Treasure hunting, demolition, forgery–even a telethon. Our picks for the top five most bizarre foreclosure rescue attempts.
Three years after the recession hit, Americans still are losing their homes to foreclosure in record numbers. Not even celebrities are immune. Wanting to do anything you can to avoid losing your home is only natural. There are a wealth of resources on HouseLogic (http://www.houselogic.com/guides/finances-insurance/home-finance/foreclosure-guide) to help you take action. Still, some homeowners have tried other, less-proven methods. Here’s a countdown of some outlandish foreclosure rescue attempts:
5. I pimped my yard to PETA.
This past March, “Octomom” Nadya Suleman was reportedly approached by PETA when word got out about her mortgage woes. The offer: A billboard sign urging pet owners not to let their dog or cat become an “Octomom” in a campaign to raise awareness about controlling the pet population. Suleman ended up letting PETA advertise on her front yard for $5,000. In April, Suleman reached an agreement (
http://www.cbsnews.com/stories/2010/04/15/entertainment/main6399349.shtml ) with the mortgage holder for a sixth-month extension to pay off the $450,000 debt.
4. God made me do it.
Earlier this month, a Montana man, Brent Arthur Wilson, was convicted for removing For Sale signs and forging ownership papers on a foreclosed home in a bizarre effort (
http://www.msnbc.msn.com/id/38242178/ns/business-real_estate/) to keep a roof over his head. During his trial, Wilson claimed that “Yaweh,” or “the creator,” gave him the home. The jury was out for less than an hour before finding Wilson guilty. He now faces up to 30 years in prison and is scheduled to be sentenced August 19.
3. Buy my T-shirt, save my house.
To raise the $250,000 he needed to avoid foreclosure on his Port Washington, Wis., pad, former Saved by the Bell star Dustin Diamond sold T-shirts (
http://www.foxnews.com/story/0,2933,199934,00.html) with his photo and a caption reading, “I paid $15 to save Screeech’s house.” (The extra “e” in “Screeech” was to get around copyright laws.)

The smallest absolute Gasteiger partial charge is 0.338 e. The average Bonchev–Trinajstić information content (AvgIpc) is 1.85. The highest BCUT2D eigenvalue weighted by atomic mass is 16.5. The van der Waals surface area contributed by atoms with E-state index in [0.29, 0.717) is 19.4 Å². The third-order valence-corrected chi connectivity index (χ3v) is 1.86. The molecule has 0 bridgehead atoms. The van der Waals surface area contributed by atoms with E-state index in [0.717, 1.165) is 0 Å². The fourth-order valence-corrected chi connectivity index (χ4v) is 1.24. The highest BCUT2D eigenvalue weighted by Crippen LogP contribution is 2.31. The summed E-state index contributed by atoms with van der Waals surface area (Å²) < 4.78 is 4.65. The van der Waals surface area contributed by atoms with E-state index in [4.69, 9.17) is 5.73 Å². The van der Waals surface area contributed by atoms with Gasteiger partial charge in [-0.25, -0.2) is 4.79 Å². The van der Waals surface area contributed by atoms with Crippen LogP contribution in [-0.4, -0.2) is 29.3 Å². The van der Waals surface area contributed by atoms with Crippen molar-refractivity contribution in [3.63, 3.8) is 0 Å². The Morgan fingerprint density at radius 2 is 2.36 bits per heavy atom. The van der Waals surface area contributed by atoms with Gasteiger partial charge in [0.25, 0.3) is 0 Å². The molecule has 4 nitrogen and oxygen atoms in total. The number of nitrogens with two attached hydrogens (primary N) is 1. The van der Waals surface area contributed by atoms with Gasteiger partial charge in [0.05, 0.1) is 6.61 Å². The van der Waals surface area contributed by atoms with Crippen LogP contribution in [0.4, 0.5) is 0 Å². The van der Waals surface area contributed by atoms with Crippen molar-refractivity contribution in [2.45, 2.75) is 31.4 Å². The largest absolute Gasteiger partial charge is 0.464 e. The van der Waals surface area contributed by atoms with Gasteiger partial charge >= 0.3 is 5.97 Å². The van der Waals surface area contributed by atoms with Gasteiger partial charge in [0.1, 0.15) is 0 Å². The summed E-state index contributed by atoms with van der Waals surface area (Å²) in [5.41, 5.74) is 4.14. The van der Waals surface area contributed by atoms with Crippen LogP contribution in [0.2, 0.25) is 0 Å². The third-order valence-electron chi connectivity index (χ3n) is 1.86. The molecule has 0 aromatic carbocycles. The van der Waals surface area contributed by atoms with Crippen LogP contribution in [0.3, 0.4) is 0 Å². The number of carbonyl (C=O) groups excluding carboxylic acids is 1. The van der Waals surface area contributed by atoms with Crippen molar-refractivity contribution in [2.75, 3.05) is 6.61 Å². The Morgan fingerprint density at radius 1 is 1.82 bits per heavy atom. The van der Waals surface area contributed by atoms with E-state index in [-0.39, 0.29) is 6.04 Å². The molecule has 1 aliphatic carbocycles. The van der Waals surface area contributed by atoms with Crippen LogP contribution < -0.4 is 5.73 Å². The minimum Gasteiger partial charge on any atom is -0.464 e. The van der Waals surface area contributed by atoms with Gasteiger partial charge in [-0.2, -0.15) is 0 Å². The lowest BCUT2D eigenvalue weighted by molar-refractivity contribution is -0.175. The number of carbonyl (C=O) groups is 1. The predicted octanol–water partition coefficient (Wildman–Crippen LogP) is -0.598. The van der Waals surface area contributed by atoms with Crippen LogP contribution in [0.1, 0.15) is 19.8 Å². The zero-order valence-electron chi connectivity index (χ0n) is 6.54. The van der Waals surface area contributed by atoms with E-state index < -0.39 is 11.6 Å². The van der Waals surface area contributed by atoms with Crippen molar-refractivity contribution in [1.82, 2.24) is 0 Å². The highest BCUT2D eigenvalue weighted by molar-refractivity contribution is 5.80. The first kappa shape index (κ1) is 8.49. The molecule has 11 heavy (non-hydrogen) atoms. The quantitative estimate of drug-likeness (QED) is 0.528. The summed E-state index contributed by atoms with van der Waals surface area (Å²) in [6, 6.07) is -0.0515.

The down-on-his-luck comedian turned his money problems into a publicity ploy, telling his story on The Howard Stern Show and even scheduling an online telethon to raise more money. The appearance was canceled moments before it went on the air. Despite all that, it looks like Diamond is still going to lose his home. Wells Fargo started foreclosure proceedings in April.
2. If I can’t live here, no one can.
This past February, Ohio carpet business owner Terry Hoskins decided that he’d rather bulldoze his $350,000 house to the ground (
http://www.wwlp.com/dpps/news/strange/ohio-man-bulldozes-home-to-avoid-foreclosure-jgr_3244918) than let the bank have it. Hoskins also basically confirmed that he’d do the same to his carpet store if he had to. Thankfully, it didn’t come to that. Although Hoskins didn’t technically break any laws, the bank did hold a sheriff’s auction of his business property to pay off the $600,000 debt he owed.
1. Superman saved our house.
On a more positive note, a rare comic book (
http://www.foxnews.com/us/2010/07/27/faster-speeding-bullet-superman-saves-familys-home/) (an Action Comic #1-the issue that introduced Superman to the world) was recently found in the basement of a couple facing foreclosure. Although it hasn’t been valued yet, Stephen Fishler, co-owner of ComicConnect.com, guarantees that the comic will bring in more than enough to pay off the mortgage at auction time. Other rare finds like this have been valued at more than $1 million.
The NATIONAL ASSOCIATION OF REALTORS® is dedicated to providing resources that help families facing foreclosure take every step they can to keep their home. To find out how to (legitimately) fight foreclosure, visit the HouseLogic Foreclosure Resource Guide (
Visit houselogic.com for more articles like this. Reprinted from HouseLogic with permission of the NATIONAL ASSOCIATION OF REALTORS
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